Since the Bring Back the Mile launch in January 2012, the Mile's profile & footprint have increased along with event prize money and the number of American men & women breaking for the first time the recognized benchmarks: Sub-4 & Sub-4:30. The interactive charts below reflect this: The BBTM Effect.
CHART 1 note:
In 2019, there were at least 28 competitive inaugural Mile races, awarding more than $35,000 in new prize money led by the Virginia Mason Memorial Downtown Yakima Mile ($30,400).
For the first year since BBTM’s launch, Mile event prize money declined year-to-year because four races with $105,000 combined purses in 2018 – Medtronic TC 1 Mile, Minnesota Mile, Brooks Beasts Desert Throwdown and Mitchell Street Mile – either did not offer prize money (first two) or were cancelled (last two). Overall, prize money decreased from a record $678,020 in 2018 to $623,850 in 2019 (down 8%). Moreover, since 2012, prize money at Mile events has grown by more than $485,000 or 350%.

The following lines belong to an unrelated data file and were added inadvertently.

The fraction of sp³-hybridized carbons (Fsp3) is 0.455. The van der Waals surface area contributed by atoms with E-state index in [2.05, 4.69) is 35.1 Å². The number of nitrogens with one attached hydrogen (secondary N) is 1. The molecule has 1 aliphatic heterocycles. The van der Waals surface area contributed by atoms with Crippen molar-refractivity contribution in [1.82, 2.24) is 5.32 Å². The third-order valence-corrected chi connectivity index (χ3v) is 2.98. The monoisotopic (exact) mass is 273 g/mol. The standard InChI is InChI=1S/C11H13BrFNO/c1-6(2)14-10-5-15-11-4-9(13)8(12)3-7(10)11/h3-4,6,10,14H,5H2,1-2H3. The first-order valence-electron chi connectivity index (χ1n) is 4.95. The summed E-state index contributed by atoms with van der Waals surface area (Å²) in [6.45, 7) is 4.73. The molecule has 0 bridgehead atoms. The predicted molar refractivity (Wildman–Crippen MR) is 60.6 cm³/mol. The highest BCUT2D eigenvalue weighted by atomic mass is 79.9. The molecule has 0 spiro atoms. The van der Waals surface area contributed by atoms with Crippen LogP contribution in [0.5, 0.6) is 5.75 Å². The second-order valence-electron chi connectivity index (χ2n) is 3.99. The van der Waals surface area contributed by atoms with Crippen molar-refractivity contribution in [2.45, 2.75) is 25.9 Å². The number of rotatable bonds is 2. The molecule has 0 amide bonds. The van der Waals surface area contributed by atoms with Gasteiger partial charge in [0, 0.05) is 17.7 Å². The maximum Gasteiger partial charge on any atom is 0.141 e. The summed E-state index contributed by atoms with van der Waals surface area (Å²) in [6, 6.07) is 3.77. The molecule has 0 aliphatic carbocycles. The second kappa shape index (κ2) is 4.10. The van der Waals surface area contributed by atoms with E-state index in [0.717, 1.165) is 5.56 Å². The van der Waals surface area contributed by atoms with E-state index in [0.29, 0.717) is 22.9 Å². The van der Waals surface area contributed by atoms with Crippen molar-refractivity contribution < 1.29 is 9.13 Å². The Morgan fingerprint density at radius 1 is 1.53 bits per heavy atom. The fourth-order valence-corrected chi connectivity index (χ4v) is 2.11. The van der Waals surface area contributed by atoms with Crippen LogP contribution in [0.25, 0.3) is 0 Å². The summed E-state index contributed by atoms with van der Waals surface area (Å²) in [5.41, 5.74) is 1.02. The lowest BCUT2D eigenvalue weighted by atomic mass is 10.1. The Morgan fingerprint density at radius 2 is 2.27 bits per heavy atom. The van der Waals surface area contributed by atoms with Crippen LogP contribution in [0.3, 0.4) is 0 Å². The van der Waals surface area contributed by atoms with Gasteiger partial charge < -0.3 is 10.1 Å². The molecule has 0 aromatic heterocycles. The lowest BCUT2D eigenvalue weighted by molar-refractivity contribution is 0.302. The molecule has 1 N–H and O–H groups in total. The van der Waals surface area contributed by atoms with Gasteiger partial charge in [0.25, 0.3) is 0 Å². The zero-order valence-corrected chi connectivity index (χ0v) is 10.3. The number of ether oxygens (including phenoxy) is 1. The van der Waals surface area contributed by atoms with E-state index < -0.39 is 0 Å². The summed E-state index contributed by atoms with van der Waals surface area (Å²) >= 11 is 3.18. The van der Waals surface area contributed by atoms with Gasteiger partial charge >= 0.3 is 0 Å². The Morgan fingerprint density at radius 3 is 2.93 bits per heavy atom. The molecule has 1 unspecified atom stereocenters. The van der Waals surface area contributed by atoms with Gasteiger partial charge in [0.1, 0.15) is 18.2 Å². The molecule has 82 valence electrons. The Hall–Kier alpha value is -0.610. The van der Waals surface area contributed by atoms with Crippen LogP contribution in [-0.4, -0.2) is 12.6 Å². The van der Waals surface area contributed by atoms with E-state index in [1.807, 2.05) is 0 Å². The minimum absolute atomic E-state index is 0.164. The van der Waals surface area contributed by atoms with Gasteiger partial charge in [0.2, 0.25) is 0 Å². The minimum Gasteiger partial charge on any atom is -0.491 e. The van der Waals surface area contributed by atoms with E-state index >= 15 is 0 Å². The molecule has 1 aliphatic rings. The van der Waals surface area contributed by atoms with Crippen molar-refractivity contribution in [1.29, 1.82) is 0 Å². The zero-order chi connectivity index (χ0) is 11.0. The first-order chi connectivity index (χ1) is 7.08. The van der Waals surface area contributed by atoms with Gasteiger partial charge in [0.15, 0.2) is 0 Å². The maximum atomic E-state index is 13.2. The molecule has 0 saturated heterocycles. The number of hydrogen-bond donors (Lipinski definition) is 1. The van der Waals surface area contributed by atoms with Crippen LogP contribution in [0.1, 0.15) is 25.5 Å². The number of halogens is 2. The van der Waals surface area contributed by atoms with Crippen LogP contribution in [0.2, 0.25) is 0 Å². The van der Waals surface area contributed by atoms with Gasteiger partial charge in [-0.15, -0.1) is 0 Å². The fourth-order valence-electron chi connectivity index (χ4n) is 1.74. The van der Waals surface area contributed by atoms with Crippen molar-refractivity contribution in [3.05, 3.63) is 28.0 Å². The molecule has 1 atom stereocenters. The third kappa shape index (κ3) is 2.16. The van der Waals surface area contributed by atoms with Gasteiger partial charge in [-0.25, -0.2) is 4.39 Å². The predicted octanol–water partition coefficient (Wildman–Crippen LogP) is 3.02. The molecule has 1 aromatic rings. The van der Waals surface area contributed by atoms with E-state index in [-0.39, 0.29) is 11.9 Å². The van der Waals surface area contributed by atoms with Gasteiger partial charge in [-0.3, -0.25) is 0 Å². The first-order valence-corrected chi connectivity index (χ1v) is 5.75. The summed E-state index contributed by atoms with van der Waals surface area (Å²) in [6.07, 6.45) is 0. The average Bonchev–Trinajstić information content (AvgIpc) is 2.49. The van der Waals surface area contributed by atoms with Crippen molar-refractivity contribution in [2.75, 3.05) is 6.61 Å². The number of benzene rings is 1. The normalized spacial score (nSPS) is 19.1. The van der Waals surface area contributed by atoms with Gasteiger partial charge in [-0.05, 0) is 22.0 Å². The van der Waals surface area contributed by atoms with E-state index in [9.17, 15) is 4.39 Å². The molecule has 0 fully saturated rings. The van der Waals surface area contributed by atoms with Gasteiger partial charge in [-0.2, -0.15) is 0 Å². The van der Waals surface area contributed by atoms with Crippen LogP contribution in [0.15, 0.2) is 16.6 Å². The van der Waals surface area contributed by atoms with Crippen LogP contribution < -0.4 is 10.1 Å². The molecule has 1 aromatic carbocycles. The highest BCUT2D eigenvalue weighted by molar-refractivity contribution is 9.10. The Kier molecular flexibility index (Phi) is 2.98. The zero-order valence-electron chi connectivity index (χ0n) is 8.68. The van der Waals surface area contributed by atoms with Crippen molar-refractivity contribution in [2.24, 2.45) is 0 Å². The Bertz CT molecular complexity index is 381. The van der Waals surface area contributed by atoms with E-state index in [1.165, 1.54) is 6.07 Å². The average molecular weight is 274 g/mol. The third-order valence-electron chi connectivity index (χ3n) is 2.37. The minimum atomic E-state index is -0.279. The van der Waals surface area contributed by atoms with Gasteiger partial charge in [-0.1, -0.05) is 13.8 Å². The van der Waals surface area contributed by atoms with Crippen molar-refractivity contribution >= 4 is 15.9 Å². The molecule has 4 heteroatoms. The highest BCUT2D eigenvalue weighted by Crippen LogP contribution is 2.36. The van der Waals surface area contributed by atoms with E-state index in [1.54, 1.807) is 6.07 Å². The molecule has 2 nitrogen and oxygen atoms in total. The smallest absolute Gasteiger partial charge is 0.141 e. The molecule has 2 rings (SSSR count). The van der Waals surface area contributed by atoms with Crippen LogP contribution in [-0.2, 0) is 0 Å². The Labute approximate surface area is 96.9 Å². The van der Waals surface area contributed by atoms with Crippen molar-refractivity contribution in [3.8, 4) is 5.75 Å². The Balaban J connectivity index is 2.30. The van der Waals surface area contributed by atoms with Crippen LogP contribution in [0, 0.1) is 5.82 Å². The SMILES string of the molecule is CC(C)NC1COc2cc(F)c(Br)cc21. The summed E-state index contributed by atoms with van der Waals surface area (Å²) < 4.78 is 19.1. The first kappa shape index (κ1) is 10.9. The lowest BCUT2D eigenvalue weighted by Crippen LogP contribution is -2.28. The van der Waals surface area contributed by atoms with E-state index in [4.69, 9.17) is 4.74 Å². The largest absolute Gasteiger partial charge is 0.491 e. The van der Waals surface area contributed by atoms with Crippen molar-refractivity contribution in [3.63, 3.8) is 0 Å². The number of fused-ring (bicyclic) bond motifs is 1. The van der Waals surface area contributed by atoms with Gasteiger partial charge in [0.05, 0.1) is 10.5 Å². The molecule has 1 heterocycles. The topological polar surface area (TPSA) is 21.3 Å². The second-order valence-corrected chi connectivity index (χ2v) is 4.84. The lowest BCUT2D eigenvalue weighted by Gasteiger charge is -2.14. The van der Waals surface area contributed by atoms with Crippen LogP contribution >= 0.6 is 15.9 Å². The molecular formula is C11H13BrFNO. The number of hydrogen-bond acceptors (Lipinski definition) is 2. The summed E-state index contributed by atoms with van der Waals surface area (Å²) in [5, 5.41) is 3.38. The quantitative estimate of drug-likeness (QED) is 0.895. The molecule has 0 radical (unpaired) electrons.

CHART 2 note:
In 2019, 23 U.S. men ran their first sub-4 minute Mile on the track, and as a result, for the 14th straight year, the first sub-4 U.S. annual number again reached double digits with an average of 23 first-timers in the past 8 years compared to only 7 per year from 1957-2011, while three U.S. women recorded their first sub-4:30 track Mile, and since 2012, first-time U.S. women to this select club have averaged 6 per year compared to only 1 per year from 1975-2011.
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SOURCE: Bring Back the Mile
Back to History page HERE.